No matter whether you sell for someone else’s nascent company or are startup CEOs, what is the goal of your enterprise? If you tell me it’s to attract investors, you may be selling yourself short, literally.
Are your activities focused on chasing after angel and venture capital investors as the goal of your venture? How about shifting your focus to acquiring customers? That’s also the job of startup CEOs.
Most investors will tell you that seeking their support should be your last resort as startup CEOs. It’s a lot better if you have customers, and paying customers at that. Otherwise, you just may have traded your company for a job, essentially working for the investors’ company.
Recently, I was at a meet-up with entrepreneurs. There were lots of aspiring startup CEOs in the room. Several of the companies talked excitedly about how large their potential marketplace was (1 million, which, for some types of apps, isn’t that large at all). These startup CEOs also told me they currently have thousands of users, which indicated rate of adoption by and traction within their marketplace.
I asked them how many of their current users were paying customers. I think you know the answer to that question.
These startup CEOs insisted that nearly all of the current users of their free service would willingly make the transition and pay for the same service. My recommendation to them: don’t assume anything; go look for a different segment willing to pay for your service.
What users tell you they will do, and what they actually end up doing once the service is no longer free, are two different things. Do you, as startup CEOs, know the difference?
When your entire marketplace is composed of users who are used to getting your service for free, you have to demonstrate tremendous value for them to decide to make the leap to a paying customer. Even if your fee-for-service is no more than a few dollars per month. A wake-up call for the startup CEOs.
A paying customer versus a freebie user can represent two different mindsets for perceiving the value of your service, product or platform. This scenario describes when customer discovery moves into the translational, and most importantly, transactional value of your venture.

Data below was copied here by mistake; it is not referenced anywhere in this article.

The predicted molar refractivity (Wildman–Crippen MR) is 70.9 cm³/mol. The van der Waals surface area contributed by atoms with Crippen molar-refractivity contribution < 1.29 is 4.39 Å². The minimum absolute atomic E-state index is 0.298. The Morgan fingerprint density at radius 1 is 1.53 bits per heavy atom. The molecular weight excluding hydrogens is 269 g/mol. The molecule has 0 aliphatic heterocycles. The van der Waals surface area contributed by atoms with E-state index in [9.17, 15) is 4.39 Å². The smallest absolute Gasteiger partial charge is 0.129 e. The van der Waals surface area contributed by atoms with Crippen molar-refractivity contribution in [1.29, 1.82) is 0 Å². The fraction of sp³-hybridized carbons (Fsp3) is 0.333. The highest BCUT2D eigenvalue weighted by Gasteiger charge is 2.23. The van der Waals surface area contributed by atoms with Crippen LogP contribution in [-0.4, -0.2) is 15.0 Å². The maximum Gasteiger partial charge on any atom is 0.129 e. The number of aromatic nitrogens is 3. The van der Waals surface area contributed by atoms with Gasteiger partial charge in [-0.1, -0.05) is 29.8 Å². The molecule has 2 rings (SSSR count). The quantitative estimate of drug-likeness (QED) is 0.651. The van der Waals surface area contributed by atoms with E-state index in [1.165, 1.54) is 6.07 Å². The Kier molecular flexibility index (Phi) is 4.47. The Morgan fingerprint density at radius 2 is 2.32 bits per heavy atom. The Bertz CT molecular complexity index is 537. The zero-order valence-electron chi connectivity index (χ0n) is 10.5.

I questioned these startup CEOs about the value of the various mentors that various organizations had assigned to their enterprise. They were excited about all the help they were receiving, all focused on moving their venture forward. I asked them how much they were paying for the services provided by their collection of mentors.
Nothing. Zilch. Zero. Nada.
I inquired how many of these mentors they would retain on a paid basis, once the various entrepreneurship programs were completed. You know the answer to that one. Something like: “We are a cash poor startup, and need our money to pay for modifications to our technology.”
What questions would you then have asked these entrepreneurs? Something like: “If your freebie mentor is valuable to you as long as he/she is free, how can you assume that the current user base of your freebie service doesn’t think the same way?”
Free, or pro bono, service is valuable to many users simply because it is free. Once you give away your services / products / platforms for free, that is the value that marketplace assigns to them.
If you want me to invest in you, startup CEOs need to show me you know how to attract paying customers. Freebies may create a false sense of marketplace short term, and a lot of work for your venture over the long haul.
Babette N. Ten Haken, Founder & President of Sales Aerobics for Engineers®, LLC, brings entrepreneurial mojo and business- and revenue-producing collaboration and communication tools to small and mid-sized businesses and startups. She was named one of the Top 50 Sales & Marketing Influencers 2013. Her book, Do YOU Mean Business? focuses on technical / non-technical collaboration strategies and tools.